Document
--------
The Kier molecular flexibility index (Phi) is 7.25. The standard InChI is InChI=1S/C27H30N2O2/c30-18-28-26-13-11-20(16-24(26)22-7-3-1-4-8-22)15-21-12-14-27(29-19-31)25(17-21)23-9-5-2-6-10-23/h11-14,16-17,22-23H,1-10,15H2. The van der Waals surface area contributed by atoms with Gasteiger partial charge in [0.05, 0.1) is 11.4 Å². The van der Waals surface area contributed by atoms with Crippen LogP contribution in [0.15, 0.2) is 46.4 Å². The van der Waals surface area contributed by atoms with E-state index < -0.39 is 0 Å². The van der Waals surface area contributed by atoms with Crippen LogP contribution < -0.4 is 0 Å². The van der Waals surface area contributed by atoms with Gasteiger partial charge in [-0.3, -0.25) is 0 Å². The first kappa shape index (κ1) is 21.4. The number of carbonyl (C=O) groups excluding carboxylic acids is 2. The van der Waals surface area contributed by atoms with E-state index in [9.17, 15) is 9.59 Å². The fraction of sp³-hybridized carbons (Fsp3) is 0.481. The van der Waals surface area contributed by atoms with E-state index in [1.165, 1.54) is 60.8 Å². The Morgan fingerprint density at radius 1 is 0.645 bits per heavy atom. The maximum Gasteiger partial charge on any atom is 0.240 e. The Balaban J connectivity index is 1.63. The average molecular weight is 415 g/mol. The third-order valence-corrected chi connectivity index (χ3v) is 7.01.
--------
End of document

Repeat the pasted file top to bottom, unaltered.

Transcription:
The Kier molecular flexibility index (Phi) is 7.25. The standard InChI is InChI=1S/C27H30N2O2/c30-18-28-26-13-11-20(16-24(26)22-7-3-1-4-8-22)15-21-12-14-27(29-19-31)25(17-21)23-9-5-2-6-10-23/h11-14,16-17,22-23H,1-10,15H2. The van der Waals surface area contributed by atoms with Gasteiger partial charge in [0.05, 0.1) is 11.4 Å². The van der Waals surface area contributed by atoms with Crippen LogP contribution in [0.15, 0.2) is 46.4 Å². The van der Waals surface area contributed by atoms with E-state index < -0.39 is 0 Å². The van der Waals surface area contributed by atoms with Crippen LogP contribution < -0.4 is 0 Å². The van der Waals surface area contributed by atoms with Gasteiger partial charge in [-0.3, -0.25) is 0 Å². The first kappa shape index (κ1) is 21.4. The number of carbonyl (C=O) groups excluding carboxylic acids is 2. The van der Waals surface area contributed by atoms with E-state index in [9.17, 15) is 9.59 Å². The fraction of sp³-hybridized carbons (Fsp3) is 0.481. The van der Waals surface area contributed by atoms with E-state index in [1.165, 1.54) is 60.8 Å². The Morgan fingerprint density at radius 1 is 0.645 bits per heavy atom. The maximum Gasteiger partial charge on any atom is 0.240 e. The Balaban J connectivity index is 1.63. The average molecular weight is 415 g/mol. The third-order valence-corrected chi connectivity index (χ3v) is 7.01.